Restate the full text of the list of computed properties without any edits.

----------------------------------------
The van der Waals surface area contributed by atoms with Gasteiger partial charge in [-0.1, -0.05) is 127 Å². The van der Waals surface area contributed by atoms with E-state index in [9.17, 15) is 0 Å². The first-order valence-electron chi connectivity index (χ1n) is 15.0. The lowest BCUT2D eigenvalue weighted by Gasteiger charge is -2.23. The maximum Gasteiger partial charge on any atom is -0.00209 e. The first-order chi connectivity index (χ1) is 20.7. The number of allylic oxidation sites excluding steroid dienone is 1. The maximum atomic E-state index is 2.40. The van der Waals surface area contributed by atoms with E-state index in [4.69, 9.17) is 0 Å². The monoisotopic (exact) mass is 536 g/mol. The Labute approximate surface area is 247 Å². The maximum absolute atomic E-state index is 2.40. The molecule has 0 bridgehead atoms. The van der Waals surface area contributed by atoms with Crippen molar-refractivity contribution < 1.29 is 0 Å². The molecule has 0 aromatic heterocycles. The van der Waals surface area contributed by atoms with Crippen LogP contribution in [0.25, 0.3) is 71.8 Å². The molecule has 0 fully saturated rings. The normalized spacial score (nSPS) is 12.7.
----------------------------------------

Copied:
The van der Waals surface area contributed by atoms with Gasteiger partial charge in [-0.1, -0.05) is 127 Å². The van der Waals surface area contributed by atoms with E-state index in [9.17, 15) is 0 Å². The first-order valence-electron chi connectivity index (χ1n) is 15.0. The lowest BCUT2D eigenvalue weighted by Gasteiger charge is -2.23. The maximum Gasteiger partial charge on any atom is -0.00209 e. The first-order chi connectivity index (χ1) is 20.7. The number of allylic oxidation sites excluding steroid dienone is 1. The maximum atomic E-state index is 2.40. The van der Waals surface area contributed by atoms with E-state index in [4.69, 9.17) is 0 Å². The monoisotopic (exact) mass is 536 g/mol. The Labute approximate surface area is 247 Å². The maximum absolute atomic E-state index is 2.40. The molecule has 0 bridgehead atoms. The van der Waals surface area contributed by atoms with Crippen molar-refractivity contribution < 1.29 is 0 Å². The molecule has 0 aromatic heterocycles. The van der Waals surface area contributed by atoms with Crippen LogP contribution in [0.25, 0.3) is 71.8 Å². The molecule has 0 fully saturated rings. The normalized spacial score (nSPS) is 12.7.